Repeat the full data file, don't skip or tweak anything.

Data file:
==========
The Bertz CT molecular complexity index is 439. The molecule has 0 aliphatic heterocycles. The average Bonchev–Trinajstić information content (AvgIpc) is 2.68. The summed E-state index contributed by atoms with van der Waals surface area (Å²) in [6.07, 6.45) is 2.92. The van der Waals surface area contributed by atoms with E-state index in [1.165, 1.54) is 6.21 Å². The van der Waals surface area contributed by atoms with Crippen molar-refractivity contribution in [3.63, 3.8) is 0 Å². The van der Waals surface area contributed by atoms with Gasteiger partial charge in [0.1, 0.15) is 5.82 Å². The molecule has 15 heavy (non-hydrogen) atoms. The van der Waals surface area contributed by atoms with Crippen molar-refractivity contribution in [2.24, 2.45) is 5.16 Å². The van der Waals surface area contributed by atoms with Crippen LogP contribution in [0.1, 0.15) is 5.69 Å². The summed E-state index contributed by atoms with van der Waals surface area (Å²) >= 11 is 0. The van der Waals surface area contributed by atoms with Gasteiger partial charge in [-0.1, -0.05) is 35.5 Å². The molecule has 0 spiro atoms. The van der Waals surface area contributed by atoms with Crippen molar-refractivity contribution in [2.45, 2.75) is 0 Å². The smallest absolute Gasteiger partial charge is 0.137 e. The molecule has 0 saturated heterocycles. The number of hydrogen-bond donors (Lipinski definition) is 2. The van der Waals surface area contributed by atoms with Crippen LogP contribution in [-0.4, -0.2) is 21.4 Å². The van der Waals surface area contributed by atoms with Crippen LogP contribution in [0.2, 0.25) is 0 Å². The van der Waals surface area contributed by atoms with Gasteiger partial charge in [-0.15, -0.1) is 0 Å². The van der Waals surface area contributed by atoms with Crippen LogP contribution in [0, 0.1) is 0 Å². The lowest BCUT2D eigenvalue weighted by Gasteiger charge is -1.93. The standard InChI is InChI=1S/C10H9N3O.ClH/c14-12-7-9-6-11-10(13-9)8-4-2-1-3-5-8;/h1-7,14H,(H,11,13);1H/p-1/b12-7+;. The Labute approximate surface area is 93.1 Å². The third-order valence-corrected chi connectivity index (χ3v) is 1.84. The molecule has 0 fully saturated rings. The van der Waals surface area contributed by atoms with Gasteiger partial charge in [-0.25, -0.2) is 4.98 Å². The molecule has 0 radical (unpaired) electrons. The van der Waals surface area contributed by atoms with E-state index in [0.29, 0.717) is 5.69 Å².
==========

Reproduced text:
The Bertz CT molecular complexity index is 439. The molecule has 0 aliphatic heterocycles. The average Bonchev–Trinajstić information content (AvgIpc) is 2.68. The summed E-state index contributed by atoms with van der Waals surface area (Å²) in [6.07, 6.45) is 2.92. The van der Waals surface area contributed by atoms with E-state index in [1.165, 1.54) is 6.21 Å². The van der Waals surface area contributed by atoms with Crippen molar-refractivity contribution in [3.63, 3.8) is 0 Å². The van der Waals surface area contributed by atoms with Gasteiger partial charge in [0.1, 0.15) is 5.82 Å². The molecule has 15 heavy (non-hydrogen) atoms. The van der Waals surface area contributed by atoms with Crippen molar-refractivity contribution in [2.24, 2.45) is 5.16 Å². The van der Waals surface area contributed by atoms with Crippen LogP contribution in [0.1, 0.15) is 5.69 Å². The summed E-state index contributed by atoms with van der Waals surface area (Å²) >= 11 is 0. The van der Waals surface area contributed by atoms with Gasteiger partial charge in [-0.1, -0.05) is 35.5 Å². The molecule has 0 spiro atoms. The van der Waals surface area contributed by atoms with Crippen molar-refractivity contribution in [2.45, 2.75) is 0 Å². The smallest absolute Gasteiger partial charge is 0.137 e. The molecule has 0 saturated heterocycles. The number of hydrogen-bond donors (Lipinski definition) is 2. The van der Waals surface area contributed by atoms with Crippen LogP contribution in [-0.4, -0.2) is 21.4 Å². The van der Waals surface area contributed by atoms with Crippen LogP contribution in [0.2, 0.25) is 0 Å². The van der Waals surface area contributed by atoms with Gasteiger partial charge in [-0.15, -0.1) is 0 Å². The van der Waals surface area contributed by atoms with Crippen LogP contribution in [0, 0.1) is 0 Å². The lowest BCUT2D eigenvalue weighted by Gasteiger charge is -1.93. The standard InChI is InChI=1S/C10H9N3O.ClH/c14-12-7-9-6-11-10(13-9)8-4-2-1-3-5-8;/h1-7,14H,(H,11,13);1H/p-1/b12-7+;. The Labute approximate surface area is 93.1 Å². The third-order valence-corrected chi connectivity index (χ3v) is 1.84. The molecule has 0 fully saturated rings. The van der Waals surface area contributed by atoms with Gasteiger partial charge in [-0.25, -0.2) is 4.98 Å². The molecule has 0 radical (unpaired) electrons. The van der Waals surface area contributed by atoms with E-state index in [0.29, 0.717) is 5.69 Å².